Soldiers role playing the opposition force said they are able to see the other side of warfare in terms of how the enemy may react and counteract what the coalition forces are doing.
"It makes you think outside the box," 2nd Lt. Zachary Taylor, a platoon leader in D Company, 1st Battalion, 6th Infantry, said.
Adding, "So when you actually do deploy, you can understand how the enemy is thinking, [and] therefore you can react in a more appropriate manner, thus, hopefully, saving the lives of my soldiers and of myself as well."
Sgt. Charles Bell, from the same unit, is role playing a suicide bomber during the exercise.
He said the experience he has from multiple deployments helps him develop the TTPs he needs to implement tasks as a member of the opposing force.
"I know how to get in the FOBs (forward operating bases) – what kind of tactics that you use to get in [or] sneak in, [or] place IEDs (improvised explosive devices)," Bell said.
Adding, "I've done [many] route clearings. We facilitate a live-action enemy so [soldiers] can get hands-on training to [carry out] their [standard operating procedures]. Each time, we add more and more stuff to make it harder for them."
The soldiers take the mission the Army has handed them very seriously. They say all of the time and effort are well worth it if it means helping save lives.
"It kind of gives you a sense of purpose because you know you're shaping things for the future," Sgt. Ryan Moore, a team leader from C Company, 1st Battalion, 35th Armored Regiment, said.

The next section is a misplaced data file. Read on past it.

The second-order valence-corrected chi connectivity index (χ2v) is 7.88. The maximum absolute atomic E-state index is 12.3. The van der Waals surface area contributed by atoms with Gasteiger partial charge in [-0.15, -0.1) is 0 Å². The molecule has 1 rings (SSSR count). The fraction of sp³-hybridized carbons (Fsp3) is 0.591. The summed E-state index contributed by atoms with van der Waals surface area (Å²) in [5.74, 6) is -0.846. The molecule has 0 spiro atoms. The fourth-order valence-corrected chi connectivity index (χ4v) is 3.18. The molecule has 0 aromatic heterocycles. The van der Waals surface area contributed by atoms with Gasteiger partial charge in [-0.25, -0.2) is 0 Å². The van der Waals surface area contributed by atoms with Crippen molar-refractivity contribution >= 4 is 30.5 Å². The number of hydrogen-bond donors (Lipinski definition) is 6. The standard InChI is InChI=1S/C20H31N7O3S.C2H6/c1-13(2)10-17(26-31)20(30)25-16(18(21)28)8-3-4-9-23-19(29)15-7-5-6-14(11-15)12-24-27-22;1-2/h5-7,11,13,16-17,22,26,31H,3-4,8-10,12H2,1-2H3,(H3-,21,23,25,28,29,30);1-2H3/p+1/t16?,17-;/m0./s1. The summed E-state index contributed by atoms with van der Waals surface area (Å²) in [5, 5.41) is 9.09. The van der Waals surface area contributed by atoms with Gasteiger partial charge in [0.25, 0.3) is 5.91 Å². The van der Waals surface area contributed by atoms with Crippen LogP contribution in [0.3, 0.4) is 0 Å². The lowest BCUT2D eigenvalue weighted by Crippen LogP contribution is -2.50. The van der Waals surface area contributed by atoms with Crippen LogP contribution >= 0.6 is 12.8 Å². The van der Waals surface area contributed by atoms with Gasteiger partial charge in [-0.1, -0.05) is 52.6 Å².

Adding, "I tell all my guys, make sure you're very candid with what you say, because if you don't give accurate feedback, you'll have a system that's no good. We don't want our brothers in arms down range to get some garbage equipment."
Moore said he does not want soldiers to carry a piece of equipment that does not function.
"That's just something else [they'll carry] around, [adding] more weight to them as opposed to being something that's functional and [is] helping them do their job and stay safe."
The soldiers are extremely dedicated to the mission, said Pinnell.
"We take this incredibly seriously, both from a national treasure stand, as well as the lives of our brothers and sisters and our own futures as we return back into the theater," Pinnell said.
"I'm just incredibly proud of these young men and women and their professional demeanor and their ability to provide very detailed feedback in a candid fashion to the leaders to really help them make the best possible decisions on acquisition," he added.
Senior Army leaders said these soldiers, as well as their families, are at the root and foundation of the ability to effectively conduct network integration evaluation exercises.
"I am absolutely amazed at how these soldiers operate in the field," Brig. Gen. Randal A. Dragon, commanding general, Brigade Modernization Command, Army Capabilities Integration Center, U.S. Army Training and Doctrine Command, said.
Adding, "One of the most important things that we have that is unseen here is the support of families at Fort Bliss. These soldiers operate here knowing that their children and their families are looking after them and are being taken care of; this provides them the ability to perform this very important mission and remain focused on their tasks. The love and support we get from our families at Fort Bliss and beyond is unmatched in our Army."
(Editor’s note: This article is based on a story by Lt. Col. Deanna Bague, Public Affairs Office, Fort Bliss, Texas.)